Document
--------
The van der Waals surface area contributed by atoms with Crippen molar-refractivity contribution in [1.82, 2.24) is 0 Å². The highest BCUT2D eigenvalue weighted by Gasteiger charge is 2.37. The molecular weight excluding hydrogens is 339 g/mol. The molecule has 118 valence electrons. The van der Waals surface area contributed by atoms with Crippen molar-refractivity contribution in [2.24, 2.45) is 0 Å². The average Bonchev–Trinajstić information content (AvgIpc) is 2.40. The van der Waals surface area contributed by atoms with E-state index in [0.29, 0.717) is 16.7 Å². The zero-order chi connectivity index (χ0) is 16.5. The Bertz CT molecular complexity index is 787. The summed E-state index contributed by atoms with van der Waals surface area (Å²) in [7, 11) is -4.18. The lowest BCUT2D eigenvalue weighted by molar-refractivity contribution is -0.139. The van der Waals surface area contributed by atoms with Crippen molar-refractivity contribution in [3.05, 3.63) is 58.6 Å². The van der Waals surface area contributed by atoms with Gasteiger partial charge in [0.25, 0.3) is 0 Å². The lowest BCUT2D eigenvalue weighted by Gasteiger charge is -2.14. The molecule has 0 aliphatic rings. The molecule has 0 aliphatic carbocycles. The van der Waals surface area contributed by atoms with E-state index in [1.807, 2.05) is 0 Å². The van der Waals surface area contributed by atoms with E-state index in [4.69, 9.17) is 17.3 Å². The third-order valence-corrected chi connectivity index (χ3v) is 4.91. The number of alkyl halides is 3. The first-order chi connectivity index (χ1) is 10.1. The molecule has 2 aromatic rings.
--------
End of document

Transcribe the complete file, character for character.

The van der Waals surface area contributed by atoms with Crippen molar-refractivity contribution in [1.82, 2.24) is 0 Å². The highest BCUT2D eigenvalue weighted by Gasteiger charge is 2.37. The molecular weight excluding hydrogens is 339 g/mol. The molecule has 118 valence electrons. The van der Waals surface area contributed by atoms with Crippen molar-refractivity contribution in [2.24, 2.45) is 0 Å². The average Bonchev–Trinajstić information content (AvgIpc) is 2.40. The van der Waals surface area contributed by atoms with E-state index in [0.29, 0.717) is 16.7 Å². The zero-order chi connectivity index (χ0) is 16.5. The Bertz CT molecular complexity index is 787. The summed E-state index contributed by atoms with van der Waals surface area (Å²) in [7, 11) is -4.18. The lowest BCUT2D eigenvalue weighted by molar-refractivity contribution is -0.139. The van der Waals surface area contributed by atoms with Crippen molar-refractivity contribution in [3.05, 3.63) is 58.6 Å². The van der Waals surface area contributed by atoms with Gasteiger partial charge in [0.25, 0.3) is 0 Å². The lowest BCUT2D eigenvalue weighted by Gasteiger charge is -2.14. The molecule has 0 aliphatic rings. The molecule has 0 aliphatic carbocycles. The van der Waals surface area contributed by atoms with E-state index in [1.807, 2.05) is 0 Å². The van der Waals surface area contributed by atoms with E-state index in [4.69, 9.17) is 17.3 Å². The third-order valence-corrected chi connectivity index (χ3v) is 4.91. The number of alkyl halides is 3. The first-order chi connectivity index (χ1) is 10.1. The molecule has 2 aromatic rings.